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Saturday, August 24, 2019
UNITED NATIONS, Sep 8 2011 (IPS) - Each day, one thousand women die in childbirth and one million people become infected with sexually transmitted infections (STIs), including 7,000 cases of HIV. Yet these numbers are preventable, experts insist, when countries possess the resources and willpower to address and deal with them.
Dignitaries and high-level officials gathered this week to discuss reproductive health commodity security (RHCS), or, simply put, ensuring that people have access to essentials of reproductive health including contraceptives and drugs for safer maternal health and childbirth.
Sponsored by the U.N. Population Fund (UNFPA), the two-day conference underscored the importance of reproductive and sexual health, especially in developing countries, to improve public health and quality of life as well as to empower girls and women.
RHCS is akin to the concept of food security, explained Jagdish Upadhyay, chief of UNFPA’s Commodity Security Branch, meaning that these commodities need to be consistently available and affordable to communities rich and poor, in areas urban and rural, to the educated and the undereducated.
Technology has made a remarkable difference in many countries to improve governments’ management of multiple aspects of reproductive health. CHANNEL is one such programme that been installed in countries such as Madagascar, Senegal and Sudan, enabling them to better track storage levels of contraceptives and medicines, so that when stock levels run low they are replenished.
A consensus from the 1994 International Conference on Population and Development in Cairo declared that reproductive health was a basic human right. In order to transform such a concept into reality, however, states must build the infrastructure that allows all individuals to obtain and use their choice of affordable quality productive health supplies whenever they need them, said Dr. Kechi Ogbuagu, a technical adviser to the Commodity Security Branch in UNFPA.
Security for reproductive health commodities is viewed as an area essential to human and economic development. It is “one element of many other processes that are going on that are all contributing to similar outcomes to improve the health and the lives of women and children,” said Julia Bunting of the UK’s Department for International Development, during a presentation to dignitaries and officials.
Closely connected to public health, healthcare systems, women’s rights, education, and several other areas marked crucial as priorities for development in the developing world, establishing RHCS can help begin or contribute to development in those areas for several reasons.
Ideally, not only does reproductive health security rely upon infrastructure that can serve other health needs, but it also demands that communities engage with the topic of sexual and reproductive health, altering social and cultural dynamics and empowering women by allowing them to take charge of when they want children, and how many.
“Reproductive health commodity security is a tool, a tool for ensuring that we’re going to empower women to make choices for themselves,” Babtunde Osotimehin, executive director of UNFPA, told IPS.
The point at which women can make those choices “almost always correspondents to economic development” because it reflects the level of education and empowerment those women have, he said.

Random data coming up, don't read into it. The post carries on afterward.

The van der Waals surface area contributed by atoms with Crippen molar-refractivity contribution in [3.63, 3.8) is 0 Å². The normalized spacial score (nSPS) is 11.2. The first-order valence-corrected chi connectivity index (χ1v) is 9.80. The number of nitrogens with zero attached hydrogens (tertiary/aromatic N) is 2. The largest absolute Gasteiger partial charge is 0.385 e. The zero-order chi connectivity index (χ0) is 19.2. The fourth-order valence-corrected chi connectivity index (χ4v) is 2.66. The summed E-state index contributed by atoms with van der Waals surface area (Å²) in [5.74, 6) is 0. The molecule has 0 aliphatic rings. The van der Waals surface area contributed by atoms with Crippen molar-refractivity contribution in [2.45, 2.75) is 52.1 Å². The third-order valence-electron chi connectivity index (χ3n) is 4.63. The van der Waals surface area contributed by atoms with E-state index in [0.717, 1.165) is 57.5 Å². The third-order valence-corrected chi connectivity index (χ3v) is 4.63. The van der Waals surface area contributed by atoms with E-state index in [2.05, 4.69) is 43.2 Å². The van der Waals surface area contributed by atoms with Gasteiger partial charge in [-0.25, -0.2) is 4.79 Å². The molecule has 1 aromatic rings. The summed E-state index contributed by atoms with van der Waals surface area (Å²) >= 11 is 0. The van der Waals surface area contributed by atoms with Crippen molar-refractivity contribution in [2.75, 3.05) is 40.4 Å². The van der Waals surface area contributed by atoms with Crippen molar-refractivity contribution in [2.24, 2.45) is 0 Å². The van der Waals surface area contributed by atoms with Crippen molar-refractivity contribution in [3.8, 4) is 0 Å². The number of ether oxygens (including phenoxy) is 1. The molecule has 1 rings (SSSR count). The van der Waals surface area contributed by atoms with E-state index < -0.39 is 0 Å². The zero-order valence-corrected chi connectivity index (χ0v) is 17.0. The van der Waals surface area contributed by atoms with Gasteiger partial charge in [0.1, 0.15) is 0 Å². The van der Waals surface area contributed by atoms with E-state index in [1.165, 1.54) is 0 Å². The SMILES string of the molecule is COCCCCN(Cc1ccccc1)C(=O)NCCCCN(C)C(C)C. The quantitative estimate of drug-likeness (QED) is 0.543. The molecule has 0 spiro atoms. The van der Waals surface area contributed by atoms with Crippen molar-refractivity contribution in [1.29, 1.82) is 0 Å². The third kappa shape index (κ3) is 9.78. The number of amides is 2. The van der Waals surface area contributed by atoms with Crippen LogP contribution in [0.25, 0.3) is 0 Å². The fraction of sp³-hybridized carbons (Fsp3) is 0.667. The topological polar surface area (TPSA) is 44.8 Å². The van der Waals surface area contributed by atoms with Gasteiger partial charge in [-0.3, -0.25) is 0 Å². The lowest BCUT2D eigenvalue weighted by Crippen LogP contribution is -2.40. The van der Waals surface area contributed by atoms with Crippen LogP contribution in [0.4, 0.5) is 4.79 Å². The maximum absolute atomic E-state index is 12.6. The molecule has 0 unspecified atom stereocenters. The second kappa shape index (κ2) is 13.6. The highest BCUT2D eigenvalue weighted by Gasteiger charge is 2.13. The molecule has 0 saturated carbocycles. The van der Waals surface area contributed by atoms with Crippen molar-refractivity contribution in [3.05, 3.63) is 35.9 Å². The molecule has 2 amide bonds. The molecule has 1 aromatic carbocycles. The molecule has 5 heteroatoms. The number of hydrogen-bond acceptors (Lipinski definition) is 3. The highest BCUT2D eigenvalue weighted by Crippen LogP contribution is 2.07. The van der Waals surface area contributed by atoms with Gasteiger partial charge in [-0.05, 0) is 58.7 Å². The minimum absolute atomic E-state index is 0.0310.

“Women are drivers of the economy in many developing countries,” he added.
Experts acknowledged, however, that despite the multiple benefits RHCS carries, many countries still have a way to go before they enjoy them or before they have security in reproductive health commodities.
UNFPA estimates that 215 million women in the developing world have an unmet need for. These women qualify as having “unmet need” because they want to delay or avoid pregnancy yet use traditional and less effective methods of contraception, or none at all.
UNFPA has also noted areas of success, citing work by its Global Programme to Enhance Reproductive Health Commodity Security, a framework to assist countries and provide them with support. In Ethiopia, the contraceptive prevalence rate rose from six percent in 2003 to 30 percent in 2009.
Challenges to RHCS
Though some countries have demonstrated, measurable success in RHCS, speakers and officials acknowledged the many challenges that lie ahead in securing reproductive health commodities, especially for communities in developing countries.
Challenges tend to vary from country to country, said Osotimehin, but some parallels include cultural or political “gatekeepers” who can either hinder or facilitate the ability to make their own choices, governments who don’t pay health commodities the necessary attention or resources, and health systems that don’t work.
Public health sustainability derives from governments’ putting domestic resources to reproductive commodities on a continual basis, Osotimehin elaborated. If governments don’t contribute the necessary resources or political will, change – ranging from cultural norms and beliefs to health infrastructure – will be quite limited.
Speakers emphasised the fact that unmet need is greater in rural or poor areas and populations with lower levels of education, where social and cultural norms may threaten open discussion or action towards ensuring RHCS.
Experts also noted that additional financial resources are always needed for RHCS.
In spite of the challenges ahead, Osotimehin stressed that RHCS was absolutely crucial and one of the most important issues countries could focus on. “It saves lives, and it helps people to develop,” he concluded.
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